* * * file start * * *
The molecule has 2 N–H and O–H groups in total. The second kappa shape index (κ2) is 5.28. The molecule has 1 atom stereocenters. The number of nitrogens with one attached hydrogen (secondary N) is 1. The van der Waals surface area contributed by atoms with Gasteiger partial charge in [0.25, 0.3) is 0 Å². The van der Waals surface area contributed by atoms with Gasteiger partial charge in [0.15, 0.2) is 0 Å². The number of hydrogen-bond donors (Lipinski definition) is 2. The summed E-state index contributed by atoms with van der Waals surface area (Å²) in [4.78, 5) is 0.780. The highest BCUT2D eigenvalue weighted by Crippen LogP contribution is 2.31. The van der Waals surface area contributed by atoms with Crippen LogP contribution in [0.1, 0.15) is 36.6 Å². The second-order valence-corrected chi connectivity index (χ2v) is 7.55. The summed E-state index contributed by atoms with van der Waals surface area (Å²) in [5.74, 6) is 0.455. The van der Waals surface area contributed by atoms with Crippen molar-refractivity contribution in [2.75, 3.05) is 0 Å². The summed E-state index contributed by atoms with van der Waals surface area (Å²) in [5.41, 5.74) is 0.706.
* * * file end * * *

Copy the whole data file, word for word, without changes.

The molecule has 2 N–H and O–H groups in total. The second kappa shape index (κ2) is 5.28. The molecule has 1 atom stereocenters. The number of nitrogens with one attached hydrogen (secondary N) is 1. The van der Waals surface area contributed by atoms with Gasteiger partial charge in [0.25, 0.3) is 0 Å². The van der Waals surface area contributed by atoms with Gasteiger partial charge in [0.15, 0.2) is 0 Å². The number of hydrogen-bond donors (Lipinski definition) is 2. The summed E-state index contributed by atoms with van der Waals surface area (Å²) in [4.78, 5) is 0.780. The highest BCUT2D eigenvalue weighted by Crippen LogP contribution is 2.31. The van der Waals surface area contributed by atoms with Crippen LogP contribution in [0.1, 0.15) is 36.6 Å². The second-order valence-corrected chi connectivity index (χ2v) is 7.55. The summed E-state index contributed by atoms with van der Waals surface area (Å²) in [5.74, 6) is 0.455. The van der Waals surface area contributed by atoms with Crippen molar-refractivity contribution in [2.75, 3.05) is 0 Å². The summed E-state index contributed by atoms with van der Waals surface area (Å²) in [5.41, 5.74) is 0.706.